Thursday, September 8, 2016

Goethe's Saying What

Goethe's saying, "What is important in life is life and not a result of life," is the answer to any and every senseless attempt to solve the riddle of historical form by means of a programme.

- Oswald Spengler, The Decline of the West

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There is a divide, perhaps more felt than acknowledged, that exists in anyone who reads, who thinks, who dances, who creates, who struggles, who wonders, who doubts, who prays, who tries to move on: the divergent impulses between following a path and cutting a new trail, between a scholarly, businesslike approach and the free form of discovery, between the mechanical and the organic. We are, in some ways, data points on that continuum, leaning more heavily in one direction or the other as suits our needs and predilections. The closest example I know of is the teaching of creative writing. No such thing exists, but the process of engagement with the creative impulse has been turned into a commodity with matriculated steps along the way and a useless MFA at the end to hang on the wall. When you layer a programme (such ancient spelling) over an inherently organic and undefinable process you create the illusion of mastering it and its focus is on outcomes (another commodity) and not the process itself.

As above, so below. How you do anything is how you do everything, etc.

It is easy to give lip service to valuing process over the product. All that alliteration makes for a pithy meme. But instead of process, perhaps a better word is life. Now the formulation changes and becomes at once heavier and lighter than any process: What is important in life is life and not a result of life.

An emphasis on life's products, on the mechanics of life is, inherently and inviolably, a backwards looking approach to life. An emphasis on life in life, on the organic is, inherently and inviolably, an emergent world view.  The former breeds satisfaction as its highest good, the latter engenders courage and dance.

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It isn't as easy as flipping a switch to move between these ideas, these approaches. There is a great deal of incentive to devote yourself to the mechanistic world view. There are well defined routes, and very specific rewards for sublimating the life you feel in your veins. Yes, you give up some (okay, most) of your autonomy, but you weren't using it anyway, and besides you have bills to pay, debt to service and its time to get on with the business of being an adult. That is the unfair, knee-jerk description of what is, in reality, a very muddy picture of conflicting desires, expectations and possibilities. Just as unfair is what is likely presumed by the term organic: all drippy with folks whispering namaste and being in the moment. Not at all. No, that, too, is far more complex than the associations we've built up around the word organic or natural or free form, etc.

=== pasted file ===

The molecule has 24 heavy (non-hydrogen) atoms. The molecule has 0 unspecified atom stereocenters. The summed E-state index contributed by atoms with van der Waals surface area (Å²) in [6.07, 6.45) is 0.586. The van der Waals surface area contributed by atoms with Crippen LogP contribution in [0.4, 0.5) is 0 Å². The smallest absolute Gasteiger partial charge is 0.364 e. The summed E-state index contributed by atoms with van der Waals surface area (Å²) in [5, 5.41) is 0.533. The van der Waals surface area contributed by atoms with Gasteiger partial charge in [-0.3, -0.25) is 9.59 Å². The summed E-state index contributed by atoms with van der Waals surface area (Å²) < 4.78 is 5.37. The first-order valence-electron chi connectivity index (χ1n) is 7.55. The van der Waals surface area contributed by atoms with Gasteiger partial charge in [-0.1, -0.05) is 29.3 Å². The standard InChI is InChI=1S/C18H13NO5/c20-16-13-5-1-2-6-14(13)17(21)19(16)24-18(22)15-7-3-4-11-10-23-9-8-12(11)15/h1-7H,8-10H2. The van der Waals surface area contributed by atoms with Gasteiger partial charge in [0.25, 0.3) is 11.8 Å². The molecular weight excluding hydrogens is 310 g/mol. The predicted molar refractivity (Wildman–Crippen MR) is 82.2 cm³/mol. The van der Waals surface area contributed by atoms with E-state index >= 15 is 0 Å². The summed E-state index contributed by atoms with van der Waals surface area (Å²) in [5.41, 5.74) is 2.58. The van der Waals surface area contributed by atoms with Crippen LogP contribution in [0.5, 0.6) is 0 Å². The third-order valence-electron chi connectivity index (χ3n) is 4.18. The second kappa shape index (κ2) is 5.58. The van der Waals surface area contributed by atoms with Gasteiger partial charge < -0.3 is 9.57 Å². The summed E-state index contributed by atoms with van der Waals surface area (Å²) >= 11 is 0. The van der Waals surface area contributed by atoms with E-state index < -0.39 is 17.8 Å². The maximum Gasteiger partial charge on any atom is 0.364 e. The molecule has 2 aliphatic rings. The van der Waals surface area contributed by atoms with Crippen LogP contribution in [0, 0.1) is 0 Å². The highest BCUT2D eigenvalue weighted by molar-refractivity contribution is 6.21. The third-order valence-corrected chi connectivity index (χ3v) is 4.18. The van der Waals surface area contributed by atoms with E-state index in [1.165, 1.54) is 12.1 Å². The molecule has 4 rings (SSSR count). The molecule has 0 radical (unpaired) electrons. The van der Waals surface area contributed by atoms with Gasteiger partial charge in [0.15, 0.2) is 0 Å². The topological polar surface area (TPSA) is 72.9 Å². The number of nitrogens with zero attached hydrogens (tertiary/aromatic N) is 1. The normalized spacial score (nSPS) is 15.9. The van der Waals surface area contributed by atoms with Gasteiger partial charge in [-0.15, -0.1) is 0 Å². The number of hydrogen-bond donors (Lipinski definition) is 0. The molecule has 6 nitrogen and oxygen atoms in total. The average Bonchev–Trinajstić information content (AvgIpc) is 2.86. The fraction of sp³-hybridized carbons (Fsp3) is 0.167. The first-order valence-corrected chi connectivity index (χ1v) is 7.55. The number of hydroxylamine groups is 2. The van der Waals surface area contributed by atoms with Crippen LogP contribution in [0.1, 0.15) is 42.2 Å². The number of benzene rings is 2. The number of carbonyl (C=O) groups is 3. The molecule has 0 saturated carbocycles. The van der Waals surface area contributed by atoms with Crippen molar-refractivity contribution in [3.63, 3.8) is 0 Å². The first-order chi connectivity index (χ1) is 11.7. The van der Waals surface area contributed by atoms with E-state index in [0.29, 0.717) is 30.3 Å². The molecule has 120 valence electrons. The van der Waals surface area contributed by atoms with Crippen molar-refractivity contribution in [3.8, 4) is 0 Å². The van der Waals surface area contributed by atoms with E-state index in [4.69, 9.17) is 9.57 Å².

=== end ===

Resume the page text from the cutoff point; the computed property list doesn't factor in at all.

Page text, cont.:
If you are a scholar or a businesswoman, it is entirely possible and indeed preferable, for you to approach your work with a sense of discovery and the not-yet-here, instead of a pre-determined outcome. If you are a painter or poet do you create to discover what it is you have to say, or do you say what is expected of you? It does not matter where you begin, or even where you are right now, or the work you do to sustain yourself.  For the matter at hand, those concerns are immaterial. What does matter, what does have the power to guide your life is either a reliance on someone else's program, or the one you discover and hew into place by looking ahead and not behind.

It is fundamental: if you are fucked and stuck and going nowhere, you are looking backwards; you have slotted yourself into the mechanical. To get things moving again you must have the courage to be uncertain with what comes next and trust you'll come up with a response that will keep your feet moving. That's what I mean by organic: as yet unknown, but knowable moment to moment.

* * *

There is this also: all organics are perishable.

This must not be avoided. It is, in truth, the essential dynamo for what comes next. 

To adopt or acquiesce to the mechanical, the programmed, to the world of products and outcomes and results is an act of narcissism and a retreat from life. It says, "These goods that I have accrued are the sum of life." It is a cultish (by definition - narrow) response to what is possible. It leaves nothing for those who come next except an intact program to follow. It is reductive. To dare uncertainty, to engage with life's processes of waxing and waning, is to look forward, is to imagine a future other than your own. It is generational and a cause larger than the self's ego. It finds meaning in life, not life's results.

You will die, my love. I will die. Better to keep this forward in the mind instead of pretending it doesn't exist and won't happen. This is not to be maudlin, but instead is to serve as the spark to get your feet moving while you have feet to move. Those close to you will be changed by such courage and the things you discover as you emerge and walk the leading edge of your life will encourage those who come after you and help them to dare to pick up their mantle and do a bit of courageous dancing in their time.

The mechanical life is a wheel: cogged and precise, built to repeat itself
The organic life is a wave: never the same twice, but ever pulsing.

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My comments about the teaching of writing were just how it worked out for me. My MFA is an albatross. But for others I know they used it as the engine of their discovery. Anything is usable. Anything can be the door you pass through to another way of living. If it is at hand, use it. 

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I wish you well.



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